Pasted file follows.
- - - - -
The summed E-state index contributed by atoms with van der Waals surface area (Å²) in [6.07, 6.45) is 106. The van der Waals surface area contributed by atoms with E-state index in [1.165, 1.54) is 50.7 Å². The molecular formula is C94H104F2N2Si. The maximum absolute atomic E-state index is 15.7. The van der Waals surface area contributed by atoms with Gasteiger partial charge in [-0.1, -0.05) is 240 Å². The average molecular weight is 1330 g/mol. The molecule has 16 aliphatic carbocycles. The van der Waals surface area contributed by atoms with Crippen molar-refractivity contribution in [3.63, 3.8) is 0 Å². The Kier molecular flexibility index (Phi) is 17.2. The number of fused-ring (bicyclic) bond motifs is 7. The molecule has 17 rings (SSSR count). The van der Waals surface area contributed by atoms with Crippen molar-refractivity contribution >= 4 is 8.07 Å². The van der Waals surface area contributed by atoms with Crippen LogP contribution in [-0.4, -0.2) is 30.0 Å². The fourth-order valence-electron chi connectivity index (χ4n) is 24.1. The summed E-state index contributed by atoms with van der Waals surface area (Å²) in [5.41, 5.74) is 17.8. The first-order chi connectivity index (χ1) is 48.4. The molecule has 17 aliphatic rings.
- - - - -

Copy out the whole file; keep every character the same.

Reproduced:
The summed E-state index contributed by atoms with van der Waals surface area (Å²) in [6.07, 6.45) is 106. The van der Waals surface area contributed by atoms with E-state index in [1.165, 1.54) is 50.7 Å². The molecular formula is C94H104F2N2Si. The maximum absolute atomic E-state index is 15.7. The van der Waals surface area contributed by atoms with Gasteiger partial charge in [-0.1, -0.05) is 240 Å². The average molecular weight is 1330 g/mol. The molecule has 16 aliphatic carbocycles. The van der Waals surface area contributed by atoms with Crippen molar-refractivity contribution in [3.63, 3.8) is 0 Å². The Kier molecular flexibility index (Phi) is 17.2. The number of fused-ring (bicyclic) bond motifs is 7. The molecule has 17 rings (SSSR count). The van der Waals surface area contributed by atoms with Crippen molar-refractivity contribution >= 4 is 8.07 Å². The van der Waals surface area contributed by atoms with Crippen LogP contribution in [-0.4, -0.2) is 30.0 Å². The fourth-order valence-electron chi connectivity index (χ4n) is 24.1. The summed E-state index contributed by atoms with van der Waals surface area (Å²) in [5.41, 5.74) is 17.8. The first-order chi connectivity index (χ1) is 48.4. The molecule has 17 aliphatic rings.